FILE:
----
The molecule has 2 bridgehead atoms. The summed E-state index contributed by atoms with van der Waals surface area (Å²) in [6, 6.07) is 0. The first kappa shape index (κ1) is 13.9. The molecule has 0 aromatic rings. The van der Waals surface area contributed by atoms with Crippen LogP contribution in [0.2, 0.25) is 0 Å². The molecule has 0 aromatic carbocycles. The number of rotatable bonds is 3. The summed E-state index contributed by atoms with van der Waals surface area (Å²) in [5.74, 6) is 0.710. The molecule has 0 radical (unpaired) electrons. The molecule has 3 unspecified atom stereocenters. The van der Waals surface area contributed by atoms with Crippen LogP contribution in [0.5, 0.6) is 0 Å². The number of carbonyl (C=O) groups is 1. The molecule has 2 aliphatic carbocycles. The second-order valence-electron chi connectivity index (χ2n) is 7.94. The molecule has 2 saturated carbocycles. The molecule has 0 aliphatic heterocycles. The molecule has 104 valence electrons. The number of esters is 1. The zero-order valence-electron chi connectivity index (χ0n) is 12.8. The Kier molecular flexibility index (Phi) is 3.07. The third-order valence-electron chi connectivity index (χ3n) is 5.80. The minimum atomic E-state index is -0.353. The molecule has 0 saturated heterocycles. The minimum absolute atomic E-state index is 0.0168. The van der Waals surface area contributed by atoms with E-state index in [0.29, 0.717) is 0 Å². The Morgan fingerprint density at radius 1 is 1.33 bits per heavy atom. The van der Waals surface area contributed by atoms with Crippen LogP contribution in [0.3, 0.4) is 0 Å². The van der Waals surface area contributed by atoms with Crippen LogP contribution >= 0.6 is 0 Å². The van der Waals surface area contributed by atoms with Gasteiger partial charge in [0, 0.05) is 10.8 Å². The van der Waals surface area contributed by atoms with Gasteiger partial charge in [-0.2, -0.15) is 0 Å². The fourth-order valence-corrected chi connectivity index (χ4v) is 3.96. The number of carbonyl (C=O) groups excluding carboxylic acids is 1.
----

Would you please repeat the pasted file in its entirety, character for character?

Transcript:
The molecule has 2 bridgehead atoms. The summed E-state index contributed by atoms with van der Waals surface area (Å²) in [6, 6.07) is 0. The first kappa shape index (κ1) is 13.9. The molecule has 0 aromatic rings. The van der Waals surface area contributed by atoms with Crippen LogP contribution in [0.2, 0.25) is 0 Å². The molecule has 0 aromatic carbocycles. The number of rotatable bonds is 3. The summed E-state index contributed by atoms with van der Waals surface area (Å²) in [5.74, 6) is 0.710. The molecule has 0 radical (unpaired) electrons. The molecule has 3 unspecified atom stereocenters. The van der Waals surface area contributed by atoms with Crippen LogP contribution in [0.5, 0.6) is 0 Å². The number of carbonyl (C=O) groups is 1. The molecule has 2 aliphatic carbocycles. The second-order valence-electron chi connectivity index (χ2n) is 7.94. The molecule has 2 saturated carbocycles. The molecule has 0 aliphatic heterocycles. The molecule has 104 valence electrons. The number of esters is 1. The zero-order valence-electron chi connectivity index (χ0n) is 12.8. The Kier molecular flexibility index (Phi) is 3.07. The third-order valence-electron chi connectivity index (χ3n) is 5.80. The minimum atomic E-state index is -0.353. The molecule has 0 saturated heterocycles. The minimum absolute atomic E-state index is 0.0168. The van der Waals surface area contributed by atoms with E-state index in [0.29, 0.717) is 0 Å². The Morgan fingerprint density at radius 1 is 1.33 bits per heavy atom. The van der Waals surface area contributed by atoms with Crippen LogP contribution in [0.3, 0.4) is 0 Å². The van der Waals surface area contributed by atoms with Crippen LogP contribution >= 0.6 is 0 Å². The van der Waals surface area contributed by atoms with Gasteiger partial charge in [0, 0.05) is 10.8 Å². The van der Waals surface area contributed by atoms with Gasteiger partial charge in [-0.2, -0.15) is 0 Å². The fourth-order valence-corrected chi connectivity index (χ4v) is 3.96. The number of carbonyl (C=O) groups excluding carboxylic acids is 1.